** This exercise is the idea of my former colleague, American University of Bulgaria Professor in Writing and Literature Sean Homer.

 

Photo credit: Diane Rubino

Summer Life Hacks for Educators

Posted Aug 15, 2018
    Douglas Petrick
Douglas Petrick
Physics Teacher, Pittsburgh, PA

Say it out loud, S-U-M-M-E-R, summer. Now close your eyes, and what do you see? What do you hear? I see a sandy beach. I listen to waves gently crashing on the shore. I’ll tell you what I don’t see—a classroom. I don’t hear bells ringing. And I don’t feel the restraints of a rigid schedule. Yes, summer is a very different time of the year for educators.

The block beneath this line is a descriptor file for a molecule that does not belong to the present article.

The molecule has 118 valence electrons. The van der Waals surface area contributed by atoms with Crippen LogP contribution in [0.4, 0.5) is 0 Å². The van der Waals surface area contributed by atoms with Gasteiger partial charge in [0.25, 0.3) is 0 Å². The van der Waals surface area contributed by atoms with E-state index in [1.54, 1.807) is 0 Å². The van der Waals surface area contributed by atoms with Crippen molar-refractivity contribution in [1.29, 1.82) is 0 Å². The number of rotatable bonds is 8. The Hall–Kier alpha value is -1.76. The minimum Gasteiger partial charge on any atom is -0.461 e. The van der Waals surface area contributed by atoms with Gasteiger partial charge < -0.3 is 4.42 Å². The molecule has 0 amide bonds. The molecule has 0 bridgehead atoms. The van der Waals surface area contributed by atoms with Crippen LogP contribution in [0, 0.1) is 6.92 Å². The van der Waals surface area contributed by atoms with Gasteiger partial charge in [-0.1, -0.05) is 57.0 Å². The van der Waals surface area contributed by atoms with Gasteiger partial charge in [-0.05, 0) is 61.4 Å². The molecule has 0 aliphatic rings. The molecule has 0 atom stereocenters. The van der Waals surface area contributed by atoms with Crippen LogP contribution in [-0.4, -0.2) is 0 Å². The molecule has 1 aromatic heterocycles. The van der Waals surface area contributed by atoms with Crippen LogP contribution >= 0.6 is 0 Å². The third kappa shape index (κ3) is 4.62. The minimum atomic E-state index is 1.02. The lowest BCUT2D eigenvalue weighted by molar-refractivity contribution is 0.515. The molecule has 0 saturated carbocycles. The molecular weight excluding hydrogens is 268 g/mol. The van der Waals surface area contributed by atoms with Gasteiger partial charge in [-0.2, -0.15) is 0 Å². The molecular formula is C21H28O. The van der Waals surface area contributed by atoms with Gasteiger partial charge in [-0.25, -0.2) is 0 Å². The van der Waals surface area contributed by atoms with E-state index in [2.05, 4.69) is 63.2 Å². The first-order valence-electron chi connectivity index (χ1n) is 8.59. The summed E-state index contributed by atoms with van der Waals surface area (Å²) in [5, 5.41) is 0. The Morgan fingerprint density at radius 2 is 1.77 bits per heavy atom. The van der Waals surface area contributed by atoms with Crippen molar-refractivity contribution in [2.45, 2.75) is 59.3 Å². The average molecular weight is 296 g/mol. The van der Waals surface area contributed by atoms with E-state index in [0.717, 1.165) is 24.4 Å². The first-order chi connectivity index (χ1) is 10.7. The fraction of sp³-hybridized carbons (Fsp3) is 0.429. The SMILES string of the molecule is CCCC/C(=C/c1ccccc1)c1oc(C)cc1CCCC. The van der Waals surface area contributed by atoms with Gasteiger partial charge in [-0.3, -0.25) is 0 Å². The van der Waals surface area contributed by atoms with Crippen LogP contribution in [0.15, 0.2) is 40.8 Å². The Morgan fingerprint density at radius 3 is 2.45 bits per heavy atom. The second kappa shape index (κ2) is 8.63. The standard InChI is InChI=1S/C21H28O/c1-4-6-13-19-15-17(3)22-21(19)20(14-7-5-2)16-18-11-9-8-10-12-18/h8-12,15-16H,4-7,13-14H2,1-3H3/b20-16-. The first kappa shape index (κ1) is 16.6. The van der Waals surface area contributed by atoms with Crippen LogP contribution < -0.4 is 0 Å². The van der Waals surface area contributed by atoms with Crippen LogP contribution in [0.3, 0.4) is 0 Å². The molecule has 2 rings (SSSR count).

summer.jpg

During the summer months, I use four techniques to keep me “chill.” These summer hacks guide my decision-making, maximize my vacation, and ease my return to reality in August. Each principle I list below can be employed for educator survival from August through June. All four items will lower your stress level and keep your students engaged.

 

      1.  I Carve Out Time to Recharge

What should an educator do right after the school year ends? Nothing. Absolutely nothing. That’s right; I try to avoid anything related to teaching or school to take time out from the routine to recharge your batteries, as the end of the year can be unusually intense. Even just a few days can be rejuvenating. Case in point, if you teach year-round, schedule one or two days off and make a long weekend. This can be especially helpful for educators working into the summer session, needing a chance to reboot.